By Rick Klein
SAINT LEO, Fla. -- After spending a second congressional break hearing out constituents, many Republican lawmakers are set to return to Washington more convinced than ever that President Bush's Social Security plan isn't ready for launch.
House Speaker J. Dennis Hastert of Illinois said last week that the president's insistence on congressional approval this year doesn't appear realistic. Other prominent Republicans, including Senate Finance Committee chairman Charles E. Grassley of Iowa and former House majority leader Dick Armey of Texas, have also expressed doubt in recent days.
For Representative Ginny Brown-Waite, a second-term Republican who represents many of the retirement communities north of Tampa and west of Orlando, the cautions are merely a matter of heeding the word of constituents who say that Bush hasn't convinced them of the need to divert portions of Social Security to private accounts.
''The president has not done a great job in selling this plan," Brown-Waite said at a community meeting on Social Security on Thursday night at Saint Leo University in central Florida. ''Seniors are petrified that their Social Security that they've come to depend on . . . will be impacted in some way."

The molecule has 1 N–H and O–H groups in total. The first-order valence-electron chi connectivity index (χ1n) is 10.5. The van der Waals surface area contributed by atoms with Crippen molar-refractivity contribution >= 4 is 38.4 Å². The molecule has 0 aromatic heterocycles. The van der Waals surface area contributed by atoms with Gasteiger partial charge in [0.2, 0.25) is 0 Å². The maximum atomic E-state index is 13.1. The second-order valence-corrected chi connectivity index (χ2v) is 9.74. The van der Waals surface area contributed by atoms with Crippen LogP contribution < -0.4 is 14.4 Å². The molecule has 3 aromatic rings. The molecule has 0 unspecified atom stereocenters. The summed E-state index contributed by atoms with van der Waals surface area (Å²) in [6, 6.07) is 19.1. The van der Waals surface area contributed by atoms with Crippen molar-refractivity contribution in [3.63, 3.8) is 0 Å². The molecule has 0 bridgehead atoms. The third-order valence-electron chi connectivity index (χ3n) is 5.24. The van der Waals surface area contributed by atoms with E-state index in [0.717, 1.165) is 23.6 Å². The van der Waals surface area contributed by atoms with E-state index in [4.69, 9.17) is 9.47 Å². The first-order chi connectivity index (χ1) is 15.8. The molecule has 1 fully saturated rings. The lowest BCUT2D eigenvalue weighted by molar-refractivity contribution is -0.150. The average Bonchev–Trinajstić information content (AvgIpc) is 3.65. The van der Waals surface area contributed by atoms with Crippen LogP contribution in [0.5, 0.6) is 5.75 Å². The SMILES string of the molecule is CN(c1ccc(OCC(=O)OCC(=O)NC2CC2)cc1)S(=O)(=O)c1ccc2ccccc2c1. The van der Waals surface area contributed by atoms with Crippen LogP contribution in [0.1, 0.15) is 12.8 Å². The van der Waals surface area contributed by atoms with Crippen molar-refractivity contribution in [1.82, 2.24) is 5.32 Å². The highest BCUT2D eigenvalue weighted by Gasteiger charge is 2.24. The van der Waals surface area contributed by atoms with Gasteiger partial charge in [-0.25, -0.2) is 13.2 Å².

Brown-Waite, 61, represents more than 250,000 Social Security recipients, nearly half her district's voting-age population and the most of the 435 House members. She has a reputation for party loyalty and believes that something must be done to save Social Security from future deficits.
But she can't bring herself to support the president's call for personal accounts, at least not while her constituents worry over the prospect of their benefits being slashed, she said.
Brown-Waite's situation is emblematic of the struggles Bush faces as he tries to remake Social Security: The president has assured seniors that their benefits won't be cut, but retirees are skeptical.
At forums on Social Security she held a month ago, Brown-Waite said, seniors blasted her for seeking to tinker with their retirement funds.
''There is this overriding fear of cutting their Social Security," Brown-Waite said. ''I see that fear."
Members of Congress like Brown-Waite find themselves squeezed between their sense of party loyalty and the opposition of elderly constituents, who also happen to be a highly organized voting bloc. Brown-Waite summed it up succinctly: ''Damned if you do, and damned if you don't."
''What's important here is not just the number of people but the intensity of their opinions," said Michael D. Martinez, a political science professor at the University of Florida. ''For Republican members in Florida, it probably is particularly hard for them, since seniors are such a politically active group. But I don't know how much different they have it from members of Congress across the country."
Brown-Waite is known as a solid Republican. She gets high ratings from conservative groups and proudly carries a gun during her in-state travels. Her first election to Congress in 2002 owed much to a well-timed presidential visit. A large picture of her arm-in-arm with a smiling Vice President Dick Cheney hangs in her office in Brooksville.